Some day, Americans may look back on our treatment of immigrant children and feel shame.

They may think back to how about 2,000 children are living at Homestead, Florida in what has become the largest holding area for kids of immigrant families.

They are in tents. It’s hurricane season. They have no air conditioning. Many of them have been torn from the arms of their parents and sent there. They are allowed a phone call occasionally to relatives who are willing to give them a place to live. But, nevertheless, they are still in Florida, captives behind chain link fences.

This week, those in charge of the camp announced the children would no longer be taught English. They took their soccer balls away. They will no longer be allowed recreation. And they will now deny them access to attorneys with the Office of Refugee Resettlement.

Some of the children there are as young as 8 years old, according to a recent court filing reported in the Miami Herald.

These children are being treated worse than hardened criminals in our state prisons.

Some local activists are fed up.

Sue Busko, of Englewood Indivisible, said she understands the political leanings of those who would shut down our borders. She said those people should be respected for their views.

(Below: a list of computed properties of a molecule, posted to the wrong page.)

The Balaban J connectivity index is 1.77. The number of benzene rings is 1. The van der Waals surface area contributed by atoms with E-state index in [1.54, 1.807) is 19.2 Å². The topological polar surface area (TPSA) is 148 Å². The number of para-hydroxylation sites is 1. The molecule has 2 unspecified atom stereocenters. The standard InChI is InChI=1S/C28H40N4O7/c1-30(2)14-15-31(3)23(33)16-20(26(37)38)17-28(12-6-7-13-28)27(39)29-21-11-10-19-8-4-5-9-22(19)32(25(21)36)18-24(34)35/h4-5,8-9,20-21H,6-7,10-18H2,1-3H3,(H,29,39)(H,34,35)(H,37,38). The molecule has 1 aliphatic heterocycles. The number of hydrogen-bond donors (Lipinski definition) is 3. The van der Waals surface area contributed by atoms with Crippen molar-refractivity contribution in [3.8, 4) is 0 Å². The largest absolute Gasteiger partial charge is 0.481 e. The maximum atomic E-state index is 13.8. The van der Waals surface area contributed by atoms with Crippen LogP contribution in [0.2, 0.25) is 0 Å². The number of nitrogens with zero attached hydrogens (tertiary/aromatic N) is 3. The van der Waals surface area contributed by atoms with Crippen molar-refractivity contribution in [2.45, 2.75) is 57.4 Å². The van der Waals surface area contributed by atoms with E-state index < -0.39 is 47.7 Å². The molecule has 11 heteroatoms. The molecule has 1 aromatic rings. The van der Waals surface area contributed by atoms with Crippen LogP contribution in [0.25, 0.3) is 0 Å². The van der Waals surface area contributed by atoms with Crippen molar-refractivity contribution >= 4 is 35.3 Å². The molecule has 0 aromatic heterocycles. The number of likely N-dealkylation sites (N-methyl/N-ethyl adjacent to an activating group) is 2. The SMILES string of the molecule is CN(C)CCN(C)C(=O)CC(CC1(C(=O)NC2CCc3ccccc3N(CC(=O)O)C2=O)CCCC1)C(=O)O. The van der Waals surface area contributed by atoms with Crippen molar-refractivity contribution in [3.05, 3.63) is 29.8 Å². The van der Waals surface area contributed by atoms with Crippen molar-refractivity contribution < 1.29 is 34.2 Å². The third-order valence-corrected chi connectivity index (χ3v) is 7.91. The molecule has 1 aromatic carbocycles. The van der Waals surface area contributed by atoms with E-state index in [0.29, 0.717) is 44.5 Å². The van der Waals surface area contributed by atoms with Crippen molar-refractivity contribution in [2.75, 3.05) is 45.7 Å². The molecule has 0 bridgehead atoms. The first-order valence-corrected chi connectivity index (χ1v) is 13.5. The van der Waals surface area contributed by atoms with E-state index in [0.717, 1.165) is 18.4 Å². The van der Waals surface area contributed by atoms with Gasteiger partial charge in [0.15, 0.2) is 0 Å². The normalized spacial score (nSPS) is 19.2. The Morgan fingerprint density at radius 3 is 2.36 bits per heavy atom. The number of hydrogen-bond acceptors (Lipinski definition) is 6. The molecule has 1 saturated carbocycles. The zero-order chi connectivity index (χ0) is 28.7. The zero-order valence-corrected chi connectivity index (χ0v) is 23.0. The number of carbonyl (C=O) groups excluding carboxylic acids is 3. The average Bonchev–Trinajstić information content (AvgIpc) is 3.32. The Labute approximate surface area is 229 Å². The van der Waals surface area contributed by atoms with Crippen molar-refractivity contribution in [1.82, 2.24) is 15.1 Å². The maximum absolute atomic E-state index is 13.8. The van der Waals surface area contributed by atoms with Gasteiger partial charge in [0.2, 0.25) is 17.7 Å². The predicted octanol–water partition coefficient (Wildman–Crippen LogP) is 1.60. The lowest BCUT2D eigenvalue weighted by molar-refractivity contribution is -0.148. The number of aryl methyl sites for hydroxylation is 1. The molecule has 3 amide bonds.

“But,” she said, “if they would look at these children. If they met them on the street, and we all went back to the point where we are all part of humanity, I don’t think anyone would want to hurt a child. And that is what we are doing.

“These children are at a vulnerable age and while they are under our care we should show them the best of us, not the worst.”

Sunday, between 9:30 a.m. and 10:30 a.m., three local groups who oppose the camp at Homestead will protest at the intersection of U.S. 41 and Jacaranda Blvd. in Venice.

“What they are doing at Homestead is just incredible,” said Bill Welsch, of Punta Gorda. “As human beings we should care how kids are treated regardless of the color of their skin. It seems we all should be able to agree on that. The conditions they are living in are unacceptable.”

If the children’s plight does not move you, there is one more fact that all Americans should be concerned about.

The Homestead camp is being run on a no-bid contract of $341 million awarded to a company whose board of directors include President Trump’s former chief of staff, Gen. John Kelly, according to a Miami Herald report. The camp is on federal property, so those in charge do not have to adhere to state regulations regarding the care of children. In other words, the Department of Children and Families, charged with the welfare of Florida children, has no say in how the kids in Homestead are treated.

No matter your political leanings, if the appalling situation in Homestead does not tug at your conscience, then shame on you.

These are not the gangsters that immigration opponents like to scare us with. These are not terrorists. These are children. Most cannot speak English. They are in a foreign country. They are separated from their parents. They are scared.

We cannot condone their hurt.

An editorial from the Charlotte Sun.

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